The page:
How to Avoid Becoming Jack Skellington: Shaping Your Vision

By Anna Giberson  - Instructional Designer

It’s that time of year again where you might be wondering when it’s time for the annual rewatch of Tim Burton’s classic film The Nightmare Before Christmas—were you supposed to watch it in October to fit it in with Halloween festivities? Or December as a break from all the movies full of Christmas cheer? Or maybe even November, as it’s technically still before Christmas and there’s a lack of holiday films centered on Thanksgiving? Regardless of when (or if) you choose to re-watch it, you’ve probably never considered it as a perfect case study for change management!

Perhaps you’re in a situation with your company or your team where something needs to change—your same routine isn’t working anymore, company leadership is requesting a new direction, or you see another company or team doing something you absolutely have to try (like Jack Skellington discovering Christmas).

When implementing a change at your company or team, you want it to be successful. While there are many elements that go into effective change management, an essential one is to shape your vision—to create and clearly convey what the outcome of this change will look like. After learning about Christmas, Jack Skellington decides that the denizens of Halloween Town should handle Christmas festivities that year. Yet despite his vision of making Christmas, he doesn’t clearly convey it to the townspeople, resulting in a terrifying and twisted approximation of Christmas.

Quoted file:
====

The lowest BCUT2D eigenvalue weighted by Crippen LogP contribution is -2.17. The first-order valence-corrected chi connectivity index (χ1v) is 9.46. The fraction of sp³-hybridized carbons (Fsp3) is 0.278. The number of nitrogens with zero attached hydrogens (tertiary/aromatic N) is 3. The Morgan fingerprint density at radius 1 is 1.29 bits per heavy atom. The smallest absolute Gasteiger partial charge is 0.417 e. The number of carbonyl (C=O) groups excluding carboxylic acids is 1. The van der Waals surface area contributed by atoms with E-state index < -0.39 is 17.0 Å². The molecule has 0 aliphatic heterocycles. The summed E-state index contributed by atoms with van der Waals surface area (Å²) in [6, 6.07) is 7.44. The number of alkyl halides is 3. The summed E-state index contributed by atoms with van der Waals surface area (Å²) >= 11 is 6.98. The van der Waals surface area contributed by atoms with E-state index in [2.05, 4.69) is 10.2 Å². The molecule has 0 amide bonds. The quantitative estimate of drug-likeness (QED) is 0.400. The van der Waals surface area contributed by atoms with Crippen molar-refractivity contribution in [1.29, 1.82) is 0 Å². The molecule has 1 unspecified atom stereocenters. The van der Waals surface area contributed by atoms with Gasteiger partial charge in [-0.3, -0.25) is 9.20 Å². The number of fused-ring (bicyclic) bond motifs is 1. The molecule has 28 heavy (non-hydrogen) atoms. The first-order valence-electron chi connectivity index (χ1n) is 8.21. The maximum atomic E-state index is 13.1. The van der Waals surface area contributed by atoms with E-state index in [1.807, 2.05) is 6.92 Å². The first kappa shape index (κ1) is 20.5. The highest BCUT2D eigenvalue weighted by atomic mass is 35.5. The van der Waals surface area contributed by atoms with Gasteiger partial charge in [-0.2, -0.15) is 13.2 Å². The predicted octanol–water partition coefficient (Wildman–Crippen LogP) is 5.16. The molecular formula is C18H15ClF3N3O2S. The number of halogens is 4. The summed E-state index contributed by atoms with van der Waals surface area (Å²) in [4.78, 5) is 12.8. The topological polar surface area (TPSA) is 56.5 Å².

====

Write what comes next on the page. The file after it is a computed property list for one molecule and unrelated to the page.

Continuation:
While the outcome of a failed change management attempts at your company might not be children screaming as their presents attack them, the consequences can still be grim. So, what can you do to avoid becoming Jack Skellington? When working on shaping your vision as a part of change management, ask yourself the following questions:

- Do I know what the desired outcome of this change is?
- Do I know why this desired outcome is important/relevant/useful?
- Do my employees understand the desired outcome of this change?
- Do my employees support the desired outcome of this change?

If you’re unsure of some of these questions, it’s worth taking the time to think through your vision, clearly define the outcomes, and convey that information to your team. If you can confidently answer “Yes!” to these questions, you’re on your way to implementing a successful change! Now whenever you watch The Nightmare Before Christmas, you can rest assured that you wouldn’t make the same mistakes as Jack Skellington.



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